Steps to convert DR into a Logistic Hub of the Caribbean are considered slow

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Steps to convert DR into a Logistic Hub of the Caribbean are considered slow

SANTO DOMINGO. The president of the Association of Shipowners (ANRD), Teddy Heinsen, who participated in a discussion on the progress and challenges of turning the Dominican Republic into a logistics hub in the Caribbean, said that there are already several logistics companies operating, but seeing everything that remains to be done, he acknowledged that every beginning is slow.

“The important thing from now on is to streamline, we are talking about that there are licenses that take two or three months to be issued, when the competition, for example, in England takes two weeks,” said the business leader.

He highlighted, in that sense, the importance of speeding up the process of issuing the licenses to be able to move towards making the Dominican Republic in the Hub of the Caribbean.

He claimed that when a client arrives from obroad to install a logistics hub, not only to distribute locally, but to sell to other Latin American sites, the first question is how long does it take to start operating and that when the answer is three to four months, the investor rather leave to another site where in two weeks it is possible to start operations.

In addition, Heinsen said that another aspect that also affects is the cost involved in internal transportation, which he considers is a very controversial situation in the Dominican Republic due to the issue that exists with the Dominican Transportation Federation (Fenatrado) that requires a fee of all the heavy cargo transfer in the country.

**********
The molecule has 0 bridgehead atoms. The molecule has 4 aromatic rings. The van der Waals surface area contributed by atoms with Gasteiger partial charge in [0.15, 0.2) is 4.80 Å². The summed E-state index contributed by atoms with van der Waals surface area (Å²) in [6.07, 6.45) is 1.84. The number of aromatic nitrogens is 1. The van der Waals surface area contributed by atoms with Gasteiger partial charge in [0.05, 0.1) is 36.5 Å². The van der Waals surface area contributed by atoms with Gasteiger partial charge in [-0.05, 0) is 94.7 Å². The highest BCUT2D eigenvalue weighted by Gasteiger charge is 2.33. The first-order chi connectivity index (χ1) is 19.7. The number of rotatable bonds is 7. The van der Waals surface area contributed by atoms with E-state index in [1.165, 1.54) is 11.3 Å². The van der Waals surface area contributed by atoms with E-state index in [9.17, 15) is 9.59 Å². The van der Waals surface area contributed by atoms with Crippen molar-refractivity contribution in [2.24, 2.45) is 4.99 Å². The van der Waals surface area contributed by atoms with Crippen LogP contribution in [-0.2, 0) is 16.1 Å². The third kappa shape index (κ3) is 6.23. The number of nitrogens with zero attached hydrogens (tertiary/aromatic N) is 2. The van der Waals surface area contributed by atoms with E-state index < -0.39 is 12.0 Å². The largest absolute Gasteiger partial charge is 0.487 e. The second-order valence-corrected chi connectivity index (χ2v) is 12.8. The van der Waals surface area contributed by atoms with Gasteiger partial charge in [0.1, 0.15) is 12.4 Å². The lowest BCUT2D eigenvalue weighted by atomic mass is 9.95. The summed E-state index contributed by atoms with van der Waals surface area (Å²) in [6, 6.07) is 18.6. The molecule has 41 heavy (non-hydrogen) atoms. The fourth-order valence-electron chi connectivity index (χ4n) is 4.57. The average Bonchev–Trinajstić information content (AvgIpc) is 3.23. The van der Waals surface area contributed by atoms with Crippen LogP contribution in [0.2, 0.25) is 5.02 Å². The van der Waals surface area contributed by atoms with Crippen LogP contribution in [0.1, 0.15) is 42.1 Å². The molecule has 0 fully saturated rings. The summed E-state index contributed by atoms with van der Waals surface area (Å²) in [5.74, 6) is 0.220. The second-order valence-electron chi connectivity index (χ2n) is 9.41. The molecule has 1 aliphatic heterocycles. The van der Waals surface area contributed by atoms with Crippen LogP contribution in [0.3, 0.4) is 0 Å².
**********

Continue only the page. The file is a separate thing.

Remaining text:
When answering that if the transport has not improved after the ruling of the Superior Administrative Court that gave the green light to the employers so that they can transport their loads, Heisen said: “No, in fact there was a very good intention of the National Council of Private Entrerprises (CONEP, for its acronym in Spanish). There is a sentence, but you see how the same agents of Fenatrado are still discussing. “

He considered that the same members of Fenatrado say in the newspapers that 50% of all transport (heavy) belongs to them and that “if this is the case, there is no valid sentence, the ruling is put into operation by the regulatory apparatus, which is the Police, where you can go complain about that and until now you have not received the necessary support to do that. “

The activity in which Heinsen spoke was attended by the head of the General Directorate of Customs, the American Chamber of Commerce, the Dominican Association of Operators and Logistics Centers, as well as the participation in the panel of important personalities related to international trade.

Likewise, the following speakers participated: Salvador Figueroa Sánchez, president of the Dominican Association of Center and Logistic Operators (Asologic); Alexander Schad, chairman of the Trade Facilitation Committee of AMCHAMDR and Carlos Flagger, second vice president of Asologic.

Among the topics discussed there are “The DGA as a propeller of the logistics activity in the country,” “Logistics in perspective,” “Perspective of the importer / exporter,” “Shipping logistics” and “Focus of the 4th industrial revolution”.

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